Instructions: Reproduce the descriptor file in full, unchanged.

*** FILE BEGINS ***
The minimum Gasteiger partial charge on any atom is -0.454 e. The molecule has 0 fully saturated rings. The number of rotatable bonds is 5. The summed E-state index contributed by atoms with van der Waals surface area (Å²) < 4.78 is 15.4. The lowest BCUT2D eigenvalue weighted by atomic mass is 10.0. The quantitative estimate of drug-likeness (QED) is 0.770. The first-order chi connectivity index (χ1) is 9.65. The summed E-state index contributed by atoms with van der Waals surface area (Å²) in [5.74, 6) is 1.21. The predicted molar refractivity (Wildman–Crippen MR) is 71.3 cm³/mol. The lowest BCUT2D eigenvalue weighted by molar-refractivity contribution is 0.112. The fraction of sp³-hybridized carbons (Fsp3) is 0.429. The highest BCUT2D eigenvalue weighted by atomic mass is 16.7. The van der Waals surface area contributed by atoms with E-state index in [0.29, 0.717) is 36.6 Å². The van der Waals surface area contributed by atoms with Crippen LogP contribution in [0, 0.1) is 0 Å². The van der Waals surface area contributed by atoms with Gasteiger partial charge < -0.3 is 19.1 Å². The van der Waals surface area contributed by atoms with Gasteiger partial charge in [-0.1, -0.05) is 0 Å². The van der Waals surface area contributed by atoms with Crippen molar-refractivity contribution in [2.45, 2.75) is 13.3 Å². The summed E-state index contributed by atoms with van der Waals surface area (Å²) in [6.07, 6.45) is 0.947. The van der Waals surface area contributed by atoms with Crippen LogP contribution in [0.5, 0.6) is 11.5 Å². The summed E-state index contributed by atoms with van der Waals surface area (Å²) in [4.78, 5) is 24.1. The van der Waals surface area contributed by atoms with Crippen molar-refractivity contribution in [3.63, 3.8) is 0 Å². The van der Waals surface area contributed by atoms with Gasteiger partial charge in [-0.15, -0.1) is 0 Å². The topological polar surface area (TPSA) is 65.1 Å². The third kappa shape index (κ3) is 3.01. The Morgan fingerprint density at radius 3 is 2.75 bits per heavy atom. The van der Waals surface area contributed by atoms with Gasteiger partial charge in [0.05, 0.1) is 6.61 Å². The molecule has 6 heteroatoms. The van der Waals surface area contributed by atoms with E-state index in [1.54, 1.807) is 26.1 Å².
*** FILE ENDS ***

The minimum Gasteiger partial charge on any atom is -0.454 e. The molecule has 0 fully saturated rings. The number of rotatable bonds is 5. The summed E-state index contributed by atoms with van der Waals surface area (Å²) < 4.78 is 15.4. The lowest BCUT2D eigenvalue weighted by atomic mass is 10.0. The quantitative estimate of drug-likeness (QED) is 0.770. The first-order chi connectivity index (χ1) is 9.65. The summed E-state index contributed by atoms with van der Waals surface area (Å²) in [5.74, 6) is 1.21. The predicted molar refractivity (Wildman–Crippen MR) is 71.3 cm³/mol. The lowest BCUT2D eigenvalue weighted by molar-refractivity contribution is 0.112. The fraction of sp³-hybridized carbons (Fsp3) is 0.429. The highest BCUT2D eigenvalue weighted by atomic mass is 16.7. The van der Waals surface area contributed by atoms with E-state index in [0.29, 0.717) is 36.6 Å². The van der Waals surface area contributed by atoms with Crippen LogP contribution in [0, 0.1) is 0 Å². The van der Waals surface area contributed by atoms with Gasteiger partial charge < -0.3 is 19.1 Å². The van der Waals surface area contributed by atoms with Gasteiger partial charge in [-0.1, -0.05) is 0 Å². The van der Waals surface area contributed by atoms with Crippen molar-refractivity contribution in [2.45, 2.75) is 13.3 Å². The summed E-state index contributed by atoms with van der Waals surface area (Å²) in [6.07, 6.45) is 0.947. The van der Waals surface area contributed by atoms with Crippen LogP contribution in [0.5, 0.6) is 11.5 Å². The summed E-state index contributed by atoms with van der Waals surface area (Å²) in [4.78, 5) is 24.1. The van der Waals surface area contributed by atoms with Crippen molar-refractivity contribution in [3.63, 3.8) is 0 Å². The van der Waals surface area contributed by atoms with Gasteiger partial charge in [-0.15, -0.1) is 0 Å². The topological polar surface area (TPSA) is 65.1 Å². The third kappa shape index (κ3) is 3.01. The Morgan fingerprint density at radius 3 is 2.75 bits per heavy atom. The van der Waals surface area contributed by atoms with Gasteiger partial charge in [0.05, 0.1) is 6.61 Å². The molecule has 6 heteroatoms. The van der Waals surface area contributed by atoms with E-state index in [1.54, 1.807) is 26.1 Å².